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Protein Crystallography Service, Gene-to-Structure

Overview

NovoPro provides a successful guaranteed, one stop "Gene-to-Structure“ crystallography service. From gene synthesis, protein production, crystallization to diffraction screening as well as structure analysis. We are trying to give your biology project every chance of success, with utmost convenient.

Structure 1K project

The NovoPro Structure 1K project is aiming to solve 1000 structures in the next 5 years for. Any protein is welcome to inquiry and join our project, enjoy a special package price and fully risk-free policy.

Gene-to-Structure Complete package 9,998-15,000 USD
Timeline 2-6 months
Standards

FREE-If-Fail Guarantee

Meet Protein Date Bank (PDB) requirements

Rfree <0.3, Rwork <0.25

Advantages

No pre-payment, free-if-fail policy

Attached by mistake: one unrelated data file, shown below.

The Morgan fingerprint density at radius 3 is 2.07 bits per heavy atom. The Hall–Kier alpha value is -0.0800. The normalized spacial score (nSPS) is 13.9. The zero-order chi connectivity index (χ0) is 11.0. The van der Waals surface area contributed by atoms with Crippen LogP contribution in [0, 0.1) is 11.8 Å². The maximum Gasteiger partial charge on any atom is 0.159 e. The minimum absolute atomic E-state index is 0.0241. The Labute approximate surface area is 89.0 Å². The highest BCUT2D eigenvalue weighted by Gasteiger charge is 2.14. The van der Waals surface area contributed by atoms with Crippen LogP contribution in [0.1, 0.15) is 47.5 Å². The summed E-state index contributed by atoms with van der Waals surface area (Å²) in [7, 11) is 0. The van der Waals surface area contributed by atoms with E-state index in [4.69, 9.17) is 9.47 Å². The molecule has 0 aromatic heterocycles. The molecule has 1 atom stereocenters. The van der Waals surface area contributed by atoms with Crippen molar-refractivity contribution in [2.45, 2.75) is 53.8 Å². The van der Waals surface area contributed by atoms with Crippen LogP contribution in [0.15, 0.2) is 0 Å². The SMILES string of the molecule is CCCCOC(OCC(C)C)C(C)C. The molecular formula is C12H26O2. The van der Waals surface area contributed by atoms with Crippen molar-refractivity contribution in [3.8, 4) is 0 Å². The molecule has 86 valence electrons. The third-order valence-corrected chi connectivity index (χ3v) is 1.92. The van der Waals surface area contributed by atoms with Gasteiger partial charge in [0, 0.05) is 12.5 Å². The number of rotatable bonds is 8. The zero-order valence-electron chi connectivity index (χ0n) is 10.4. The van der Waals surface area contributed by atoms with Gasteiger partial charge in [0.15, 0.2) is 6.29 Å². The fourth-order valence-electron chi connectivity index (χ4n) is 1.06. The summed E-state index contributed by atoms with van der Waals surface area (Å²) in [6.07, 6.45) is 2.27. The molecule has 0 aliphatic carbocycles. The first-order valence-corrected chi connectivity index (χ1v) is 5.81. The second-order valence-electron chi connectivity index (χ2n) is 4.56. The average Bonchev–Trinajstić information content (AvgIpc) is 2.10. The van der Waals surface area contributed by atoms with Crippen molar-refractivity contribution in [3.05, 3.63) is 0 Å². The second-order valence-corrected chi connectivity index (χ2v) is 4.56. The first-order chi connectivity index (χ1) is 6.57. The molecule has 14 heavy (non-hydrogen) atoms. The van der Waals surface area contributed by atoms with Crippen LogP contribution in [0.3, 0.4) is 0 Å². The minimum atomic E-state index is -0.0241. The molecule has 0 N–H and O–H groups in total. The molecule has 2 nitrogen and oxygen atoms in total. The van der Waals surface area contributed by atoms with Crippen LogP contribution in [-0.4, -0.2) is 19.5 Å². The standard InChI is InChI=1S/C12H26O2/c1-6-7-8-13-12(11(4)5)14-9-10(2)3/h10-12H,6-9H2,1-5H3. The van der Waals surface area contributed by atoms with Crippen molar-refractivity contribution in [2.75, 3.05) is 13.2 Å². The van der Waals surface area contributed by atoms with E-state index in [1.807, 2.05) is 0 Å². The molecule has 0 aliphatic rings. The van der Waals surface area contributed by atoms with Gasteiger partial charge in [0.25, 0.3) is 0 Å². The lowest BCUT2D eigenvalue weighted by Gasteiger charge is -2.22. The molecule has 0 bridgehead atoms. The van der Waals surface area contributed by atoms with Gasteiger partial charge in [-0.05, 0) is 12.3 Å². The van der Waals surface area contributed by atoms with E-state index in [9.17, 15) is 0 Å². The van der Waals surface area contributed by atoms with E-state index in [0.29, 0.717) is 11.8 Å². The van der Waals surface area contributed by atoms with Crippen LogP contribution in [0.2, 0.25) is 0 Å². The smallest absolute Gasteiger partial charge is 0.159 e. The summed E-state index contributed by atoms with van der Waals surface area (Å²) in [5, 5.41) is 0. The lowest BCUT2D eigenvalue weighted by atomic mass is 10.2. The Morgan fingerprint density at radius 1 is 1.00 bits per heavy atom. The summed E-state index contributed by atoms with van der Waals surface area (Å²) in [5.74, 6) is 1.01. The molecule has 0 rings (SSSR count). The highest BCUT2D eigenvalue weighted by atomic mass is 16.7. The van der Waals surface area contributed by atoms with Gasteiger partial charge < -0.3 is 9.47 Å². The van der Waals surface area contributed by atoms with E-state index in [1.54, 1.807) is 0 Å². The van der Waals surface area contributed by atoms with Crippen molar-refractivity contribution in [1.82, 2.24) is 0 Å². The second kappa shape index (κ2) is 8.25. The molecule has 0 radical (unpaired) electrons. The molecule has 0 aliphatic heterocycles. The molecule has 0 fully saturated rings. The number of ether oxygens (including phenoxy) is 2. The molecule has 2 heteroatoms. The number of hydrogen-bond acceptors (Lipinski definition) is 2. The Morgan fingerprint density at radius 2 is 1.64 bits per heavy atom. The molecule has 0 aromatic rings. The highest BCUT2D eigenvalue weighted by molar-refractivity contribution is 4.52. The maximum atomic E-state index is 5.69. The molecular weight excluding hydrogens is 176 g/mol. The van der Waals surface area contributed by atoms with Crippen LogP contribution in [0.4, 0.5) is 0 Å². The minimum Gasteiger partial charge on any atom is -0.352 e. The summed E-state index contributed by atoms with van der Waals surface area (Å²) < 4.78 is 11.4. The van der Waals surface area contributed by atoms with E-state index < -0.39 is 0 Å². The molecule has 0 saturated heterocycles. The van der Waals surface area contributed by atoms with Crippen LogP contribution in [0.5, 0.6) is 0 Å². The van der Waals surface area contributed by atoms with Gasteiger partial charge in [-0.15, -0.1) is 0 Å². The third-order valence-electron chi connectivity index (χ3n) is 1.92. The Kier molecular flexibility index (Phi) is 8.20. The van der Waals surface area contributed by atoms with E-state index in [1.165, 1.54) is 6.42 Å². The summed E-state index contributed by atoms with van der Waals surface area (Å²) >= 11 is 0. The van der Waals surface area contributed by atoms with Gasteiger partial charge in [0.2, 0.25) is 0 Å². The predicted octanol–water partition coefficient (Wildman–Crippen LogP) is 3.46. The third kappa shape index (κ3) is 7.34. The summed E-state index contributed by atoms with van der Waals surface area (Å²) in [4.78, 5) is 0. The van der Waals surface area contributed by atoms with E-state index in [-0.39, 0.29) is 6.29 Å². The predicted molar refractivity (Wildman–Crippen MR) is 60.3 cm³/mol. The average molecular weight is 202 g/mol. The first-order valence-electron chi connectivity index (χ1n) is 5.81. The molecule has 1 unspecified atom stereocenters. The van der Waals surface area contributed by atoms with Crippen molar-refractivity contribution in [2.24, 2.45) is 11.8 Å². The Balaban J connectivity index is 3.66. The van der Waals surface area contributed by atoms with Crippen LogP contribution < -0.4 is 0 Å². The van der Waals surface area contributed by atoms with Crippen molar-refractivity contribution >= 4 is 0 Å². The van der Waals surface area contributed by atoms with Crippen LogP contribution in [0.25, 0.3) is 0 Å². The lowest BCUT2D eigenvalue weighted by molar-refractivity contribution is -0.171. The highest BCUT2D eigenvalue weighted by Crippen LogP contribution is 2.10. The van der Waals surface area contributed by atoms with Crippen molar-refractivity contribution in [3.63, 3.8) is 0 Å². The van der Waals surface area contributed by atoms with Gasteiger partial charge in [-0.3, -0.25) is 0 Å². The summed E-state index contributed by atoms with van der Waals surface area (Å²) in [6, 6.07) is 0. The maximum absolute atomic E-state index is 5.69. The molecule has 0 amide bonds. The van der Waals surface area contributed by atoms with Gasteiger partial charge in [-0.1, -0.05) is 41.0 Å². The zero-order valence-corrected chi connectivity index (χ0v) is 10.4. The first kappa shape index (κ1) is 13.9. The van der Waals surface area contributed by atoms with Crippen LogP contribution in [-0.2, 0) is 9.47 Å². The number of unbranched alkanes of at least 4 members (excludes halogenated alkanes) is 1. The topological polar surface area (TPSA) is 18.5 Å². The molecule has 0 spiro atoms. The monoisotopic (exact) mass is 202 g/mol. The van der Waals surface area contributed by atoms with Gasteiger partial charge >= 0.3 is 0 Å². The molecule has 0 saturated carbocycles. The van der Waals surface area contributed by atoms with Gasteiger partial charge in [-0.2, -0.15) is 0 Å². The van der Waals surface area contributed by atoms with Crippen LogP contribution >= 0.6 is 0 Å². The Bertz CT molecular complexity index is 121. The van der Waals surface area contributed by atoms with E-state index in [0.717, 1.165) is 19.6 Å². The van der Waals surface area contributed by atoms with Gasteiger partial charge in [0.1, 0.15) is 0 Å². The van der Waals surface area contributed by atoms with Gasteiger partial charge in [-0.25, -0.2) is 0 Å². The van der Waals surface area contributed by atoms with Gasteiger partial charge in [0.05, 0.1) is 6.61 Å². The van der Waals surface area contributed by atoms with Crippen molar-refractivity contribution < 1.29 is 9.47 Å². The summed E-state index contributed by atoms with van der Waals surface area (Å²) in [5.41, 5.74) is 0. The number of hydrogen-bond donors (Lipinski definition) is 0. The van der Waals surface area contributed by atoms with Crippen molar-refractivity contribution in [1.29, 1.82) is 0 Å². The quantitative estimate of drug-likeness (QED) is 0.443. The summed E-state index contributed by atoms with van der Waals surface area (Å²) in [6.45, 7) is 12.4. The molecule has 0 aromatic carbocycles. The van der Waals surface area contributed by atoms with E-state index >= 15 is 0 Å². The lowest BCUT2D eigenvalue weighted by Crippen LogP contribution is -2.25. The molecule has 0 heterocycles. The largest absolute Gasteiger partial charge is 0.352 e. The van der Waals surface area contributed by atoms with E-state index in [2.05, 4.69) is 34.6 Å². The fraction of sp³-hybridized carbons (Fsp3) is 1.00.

Top-tier team, overall success rate>60%

Clients hold full intellectual property rights

One-stop and fast service, up to 2 months.

High quality data gathered from SSRF*, up to 1.0 A resolution

*SSRF: The Shanghai Synchrotron Radiation Facility, which operates at 3.5 GeV, the highest energy of any synchrotron other than the Big Three facilities: SPring-8 in Hyōgo Prefecture, Japan (8 GeV), ESRF in Grenoble, France (6 GeV) and APS at Argonne National labs, United States (7 GeV).

The Shanghai Synchrotron Radiation Facility

The Shanghai Synchrotron Radiation Facility

Workflow

For an accurate and efficient communication, please download Structure Request Form and email it back to us. All the target protein will be kept as confidential information. A confidentiality agreement/NDA can also be signed prior to the request form, please contact us if needed.

1. Download and fill Structural Biology Form, send it back to the specified email

2. A project proposal and quote will be provided within 48h from submission of the information form

3. Project agreement reached and the project starts

Procedures Timeline Note